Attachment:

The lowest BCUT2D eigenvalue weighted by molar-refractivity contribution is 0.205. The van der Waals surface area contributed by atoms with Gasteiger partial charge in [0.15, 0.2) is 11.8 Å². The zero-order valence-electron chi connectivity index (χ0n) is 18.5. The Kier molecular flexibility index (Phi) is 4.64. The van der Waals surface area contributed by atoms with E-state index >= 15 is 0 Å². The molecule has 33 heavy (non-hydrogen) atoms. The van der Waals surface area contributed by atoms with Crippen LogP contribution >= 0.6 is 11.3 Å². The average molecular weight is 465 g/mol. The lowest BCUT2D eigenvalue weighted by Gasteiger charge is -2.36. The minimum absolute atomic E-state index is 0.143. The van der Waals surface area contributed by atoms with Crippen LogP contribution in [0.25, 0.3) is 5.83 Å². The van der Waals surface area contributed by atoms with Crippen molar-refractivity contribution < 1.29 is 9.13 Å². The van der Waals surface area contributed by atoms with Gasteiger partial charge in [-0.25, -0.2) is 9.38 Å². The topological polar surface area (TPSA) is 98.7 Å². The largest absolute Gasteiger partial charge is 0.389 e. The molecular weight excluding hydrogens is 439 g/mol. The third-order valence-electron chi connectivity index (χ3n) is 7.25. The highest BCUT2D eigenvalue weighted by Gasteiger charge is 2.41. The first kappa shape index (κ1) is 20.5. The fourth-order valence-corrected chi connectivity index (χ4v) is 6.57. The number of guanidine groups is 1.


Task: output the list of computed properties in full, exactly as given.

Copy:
The lowest BCUT2D eigenvalue weighted by molar-refractivity contribution is 0.205. The van der Waals surface area contributed by atoms with Gasteiger partial charge in [0.15, 0.2) is 11.8 Å². The zero-order valence-electron chi connectivity index (χ0n) is 18.5. The Kier molecular flexibility index (Phi) is 4.64. The van der Waals surface area contributed by atoms with E-state index >= 15 is 0 Å². The molecule has 33 heavy (non-hydrogen) atoms. The van der Waals surface area contributed by atoms with Crippen LogP contribution >= 0.6 is 11.3 Å². The average molecular weight is 465 g/mol. The lowest BCUT2D eigenvalue weighted by Gasteiger charge is -2.36. The minimum absolute atomic E-state index is 0.143. The van der Waals surface area contributed by atoms with Crippen LogP contribution in [0.25, 0.3) is 5.83 Å². The van der Waals surface area contributed by atoms with Crippen molar-refractivity contribution < 1.29 is 9.13 Å². The van der Waals surface area contributed by atoms with Gasteiger partial charge in [-0.25, -0.2) is 9.38 Å². The topological polar surface area (TPSA) is 98.7 Å². The largest absolute Gasteiger partial charge is 0.389 e. The molecular weight excluding hydrogens is 439 g/mol. The third-order valence-electron chi connectivity index (χ3n) is 7.25. The highest BCUT2D eigenvalue weighted by Gasteiger charge is 2.41. The first kappa shape index (κ1) is 20.5. The fourth-order valence-corrected chi connectivity index (χ4v) is 6.57. The number of guanidine groups is 1.